Vish Ashiagbor, Country Senior Partner, PwC Ghana: Viewpoint

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Vish Ashiagbor, Country Senior Partner, PwC Ghana

Viewpoint: Vish Ashiagbor

The National Identity Card has been a positive development for the country. It started in 2017, and we have seen significant progress in card registration in recent years. It is becoming an important identification card both for Ghana and the ECOWAS subregion. The card, which is issued by the National Identification Authority, is generally referred to as the Ghana Card; however, it is also officially the ECOWAS Identity Card, and was issued with ECOWAS regional utilisation in mind.

Anyone who is familiar with Ghana knows that the average Ghanaian will probably hold three or more identity numbers or cards. They will usually hold the Social Security and National Insurance Trust card, which provides identification numbers for pension payments; the National Health Insurance card; a voter’s identification card; a driver’s licence; and a tax identification number, among others.

Most of these national identity cards are issued by government authorities and qualify as acceptable forms of identification. For instance, most banks in the country will accept a voter’s identification card or driver’s licence as valid for bank transactions.

The Ghana Card is intended to give citizens a unique identity that will be linked to all the government identification cards that have already been issued. This is beneficial for both individuals and the country. To begin with, the Ghana Card will reduce the amount of cards an individual must have on them. Moreover, cards have an expiry date, and it is burdensome to keep up to date with renewal appointments. In addition, institutions that depend on multiple identity databases – such as banks – do not only have to be concerned about reliability, but may come across identity inconsistencies or duplications. Indeed, there are several standalone identification databases that may not be complete or may only have partial data about citizens and residents. The Ghana Card removes all these concerns.

Nevertheless, the issuance of the Ghana Card is currently a work in progress, and the approach has been mixed. In some cases, the card is seen as a replacement, while in other cases the decision that some government institutions have made is to first link the Ghana Card to an existing form of identification. I believe that old identification cards and numbers will eventually be retired. For example, the Social Security and National Insurance Trust card currently links the Ghana Card to a pensioner or pension contributor. Moreover, the Ghana Revenue Authority announced what appears to be a replacement of all tax identification numbers with the Ghana Card personal identification number.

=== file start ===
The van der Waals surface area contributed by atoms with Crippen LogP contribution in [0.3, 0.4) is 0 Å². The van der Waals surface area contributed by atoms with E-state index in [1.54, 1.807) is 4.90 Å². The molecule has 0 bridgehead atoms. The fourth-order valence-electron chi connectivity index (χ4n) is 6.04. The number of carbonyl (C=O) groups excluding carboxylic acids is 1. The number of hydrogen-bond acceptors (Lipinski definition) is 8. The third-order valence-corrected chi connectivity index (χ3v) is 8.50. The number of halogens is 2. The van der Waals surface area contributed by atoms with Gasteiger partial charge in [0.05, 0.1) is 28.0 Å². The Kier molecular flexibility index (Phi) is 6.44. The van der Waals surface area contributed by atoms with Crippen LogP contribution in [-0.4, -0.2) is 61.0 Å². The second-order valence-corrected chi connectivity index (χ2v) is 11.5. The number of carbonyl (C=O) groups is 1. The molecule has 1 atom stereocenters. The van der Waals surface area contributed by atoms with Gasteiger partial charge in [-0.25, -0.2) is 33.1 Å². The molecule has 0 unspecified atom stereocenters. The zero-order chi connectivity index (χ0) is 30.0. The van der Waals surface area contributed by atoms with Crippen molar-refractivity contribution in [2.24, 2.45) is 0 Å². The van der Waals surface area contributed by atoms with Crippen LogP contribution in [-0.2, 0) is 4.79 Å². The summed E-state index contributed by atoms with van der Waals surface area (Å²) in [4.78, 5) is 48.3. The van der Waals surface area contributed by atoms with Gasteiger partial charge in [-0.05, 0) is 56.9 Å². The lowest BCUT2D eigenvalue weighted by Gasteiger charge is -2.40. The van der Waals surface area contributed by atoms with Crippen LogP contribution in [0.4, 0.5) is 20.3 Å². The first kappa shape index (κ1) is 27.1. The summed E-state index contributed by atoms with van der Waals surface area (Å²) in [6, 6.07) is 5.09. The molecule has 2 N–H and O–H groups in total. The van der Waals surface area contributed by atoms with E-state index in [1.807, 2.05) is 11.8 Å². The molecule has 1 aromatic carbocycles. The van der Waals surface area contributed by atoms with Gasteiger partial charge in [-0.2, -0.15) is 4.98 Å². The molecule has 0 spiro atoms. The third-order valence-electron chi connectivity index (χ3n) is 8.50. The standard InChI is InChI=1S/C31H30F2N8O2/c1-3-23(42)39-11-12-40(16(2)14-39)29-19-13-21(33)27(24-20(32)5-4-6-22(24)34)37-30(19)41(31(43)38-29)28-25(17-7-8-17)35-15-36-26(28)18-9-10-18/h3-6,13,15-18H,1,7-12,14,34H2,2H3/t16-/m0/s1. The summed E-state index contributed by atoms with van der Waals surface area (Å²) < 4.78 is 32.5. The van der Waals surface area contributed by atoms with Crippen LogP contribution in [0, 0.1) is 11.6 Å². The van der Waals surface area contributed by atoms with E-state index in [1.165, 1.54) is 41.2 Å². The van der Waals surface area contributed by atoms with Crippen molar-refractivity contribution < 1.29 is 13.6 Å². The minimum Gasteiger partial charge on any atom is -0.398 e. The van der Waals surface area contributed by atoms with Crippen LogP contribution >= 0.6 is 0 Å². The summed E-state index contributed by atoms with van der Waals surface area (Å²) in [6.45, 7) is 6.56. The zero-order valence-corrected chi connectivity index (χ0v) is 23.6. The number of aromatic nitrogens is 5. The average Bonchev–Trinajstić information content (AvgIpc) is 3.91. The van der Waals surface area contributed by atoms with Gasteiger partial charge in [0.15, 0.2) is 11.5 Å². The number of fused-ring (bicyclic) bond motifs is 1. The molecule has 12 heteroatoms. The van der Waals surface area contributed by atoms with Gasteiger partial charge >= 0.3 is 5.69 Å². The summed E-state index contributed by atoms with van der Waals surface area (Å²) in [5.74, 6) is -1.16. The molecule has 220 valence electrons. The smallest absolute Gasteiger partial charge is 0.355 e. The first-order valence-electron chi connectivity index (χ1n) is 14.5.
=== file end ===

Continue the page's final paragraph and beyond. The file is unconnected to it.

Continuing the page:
There are other registration processes that require the use of the Ghana Card as the primary form of identification. For example, the SIM card re-registration process links all SIM cards to the Ghana Card. Furthermore, the Bank of Ghana said that the Ghana Card will be used as the primary source of identification for bank transactions.

The National Identification Authority also issues cards for non-citizens. Every foreigner visiting Ghana can register and get a card. A foreign investor who wishes to register as a shareholder or director of a subsidiary in Ghana will be required to obtain a Ghana Card, as a tax identification number is necessary for such registration processes.

The government has been excited about how Ghana Cards will be linked to tax identification numbers. The expectation is that the number of taxpayers will increase. Our only concern is regarding the transition from old forms of identification to the Ghana Card. Ghana’s population is more than 31m. As of February 2022, nearly 15.9m registrations have been made and cards printed, but only 13.2m cards have been issued. This means there are many unregistered people in the country. For this reason, we encourage citizens and residents to get registered.

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